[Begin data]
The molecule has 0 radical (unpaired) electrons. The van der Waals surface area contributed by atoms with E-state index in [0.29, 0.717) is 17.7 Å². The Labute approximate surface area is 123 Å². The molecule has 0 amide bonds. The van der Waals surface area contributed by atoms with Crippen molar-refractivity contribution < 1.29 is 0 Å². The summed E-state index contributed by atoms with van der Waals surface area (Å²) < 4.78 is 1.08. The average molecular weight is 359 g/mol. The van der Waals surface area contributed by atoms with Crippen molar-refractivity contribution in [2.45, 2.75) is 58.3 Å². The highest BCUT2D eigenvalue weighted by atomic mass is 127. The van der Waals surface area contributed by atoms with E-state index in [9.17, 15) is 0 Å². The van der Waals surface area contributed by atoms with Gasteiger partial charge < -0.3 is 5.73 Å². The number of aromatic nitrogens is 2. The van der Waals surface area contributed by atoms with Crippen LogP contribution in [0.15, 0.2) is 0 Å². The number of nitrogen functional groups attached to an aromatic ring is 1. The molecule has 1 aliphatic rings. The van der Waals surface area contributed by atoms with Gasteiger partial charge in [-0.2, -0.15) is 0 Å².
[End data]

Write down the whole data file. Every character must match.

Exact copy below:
The molecule has 0 radical (unpaired) electrons. The van der Waals surface area contributed by atoms with E-state index in [0.29, 0.717) is 17.7 Å². The Labute approximate surface area is 123 Å². The molecule has 0 amide bonds. The van der Waals surface area contributed by atoms with Crippen molar-refractivity contribution < 1.29 is 0 Å². The summed E-state index contributed by atoms with van der Waals surface area (Å²) < 4.78 is 1.08. The average molecular weight is 359 g/mol. The van der Waals surface area contributed by atoms with Crippen molar-refractivity contribution in [2.45, 2.75) is 58.3 Å². The highest BCUT2D eigenvalue weighted by atomic mass is 127. The van der Waals surface area contributed by atoms with E-state index in [9.17, 15) is 0 Å². The van der Waals surface area contributed by atoms with Gasteiger partial charge < -0.3 is 5.73 Å². The number of aromatic nitrogens is 2. The van der Waals surface area contributed by atoms with Crippen LogP contribution in [0.15, 0.2) is 0 Å². The number of nitrogen functional groups attached to an aromatic ring is 1. The molecule has 1 aliphatic rings. The van der Waals surface area contributed by atoms with Gasteiger partial charge in [-0.2, -0.15) is 0 Å².